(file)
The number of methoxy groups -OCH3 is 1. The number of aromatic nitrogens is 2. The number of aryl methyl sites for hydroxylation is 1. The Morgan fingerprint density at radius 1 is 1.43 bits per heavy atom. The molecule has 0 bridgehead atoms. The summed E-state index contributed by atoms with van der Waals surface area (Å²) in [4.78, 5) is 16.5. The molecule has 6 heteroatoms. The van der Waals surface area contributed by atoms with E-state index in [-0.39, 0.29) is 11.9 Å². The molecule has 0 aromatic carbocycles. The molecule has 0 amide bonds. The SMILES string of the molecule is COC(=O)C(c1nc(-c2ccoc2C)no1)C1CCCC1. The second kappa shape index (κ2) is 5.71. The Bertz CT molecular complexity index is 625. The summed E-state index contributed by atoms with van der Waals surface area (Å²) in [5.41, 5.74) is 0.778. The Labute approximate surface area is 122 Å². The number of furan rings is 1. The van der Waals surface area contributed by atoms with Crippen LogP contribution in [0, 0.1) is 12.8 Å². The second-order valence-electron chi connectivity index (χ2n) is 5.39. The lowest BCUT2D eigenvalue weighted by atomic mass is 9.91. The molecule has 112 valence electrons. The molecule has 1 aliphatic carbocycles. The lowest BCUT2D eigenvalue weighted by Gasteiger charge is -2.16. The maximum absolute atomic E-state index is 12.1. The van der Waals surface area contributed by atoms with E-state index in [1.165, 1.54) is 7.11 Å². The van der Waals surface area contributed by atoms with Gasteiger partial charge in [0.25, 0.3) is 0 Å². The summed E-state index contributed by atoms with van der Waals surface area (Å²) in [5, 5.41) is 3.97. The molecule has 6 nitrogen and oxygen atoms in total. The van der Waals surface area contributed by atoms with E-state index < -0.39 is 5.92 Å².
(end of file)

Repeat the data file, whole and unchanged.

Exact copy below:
The number of methoxy groups -OCH3 is 1. The number of aromatic nitrogens is 2. The number of aryl methyl sites for hydroxylation is 1. The Morgan fingerprint density at radius 1 is 1.43 bits per heavy atom. The molecule has 0 bridgehead atoms. The summed E-state index contributed by atoms with van der Waals surface area (Å²) in [4.78, 5) is 16.5. The molecule has 6 heteroatoms. The van der Waals surface area contributed by atoms with E-state index in [-0.39, 0.29) is 11.9 Å². The molecule has 0 aromatic carbocycles. The molecule has 0 amide bonds. The SMILES string of the molecule is COC(=O)C(c1nc(-c2ccoc2C)no1)C1CCCC1. The second kappa shape index (κ2) is 5.71. The Bertz CT molecular complexity index is 625. The summed E-state index contributed by atoms with van der Waals surface area (Å²) in [5.41, 5.74) is 0.778. The Labute approximate surface area is 122 Å². The number of furan rings is 1. The van der Waals surface area contributed by atoms with Crippen LogP contribution in [0, 0.1) is 12.8 Å². The second-order valence-electron chi connectivity index (χ2n) is 5.39. The lowest BCUT2D eigenvalue weighted by atomic mass is 9.91. The molecule has 112 valence electrons. The molecule has 1 aliphatic carbocycles. The lowest BCUT2D eigenvalue weighted by Gasteiger charge is -2.16. The maximum absolute atomic E-state index is 12.1. The van der Waals surface area contributed by atoms with E-state index in [1.165, 1.54) is 7.11 Å². The van der Waals surface area contributed by atoms with Gasteiger partial charge in [0.25, 0.3) is 0 Å². The summed E-state index contributed by atoms with van der Waals surface area (Å²) in [5, 5.41) is 3.97. The molecule has 6 nitrogen and oxygen atoms in total. The van der Waals surface area contributed by atoms with E-state index < -0.39 is 5.92 Å².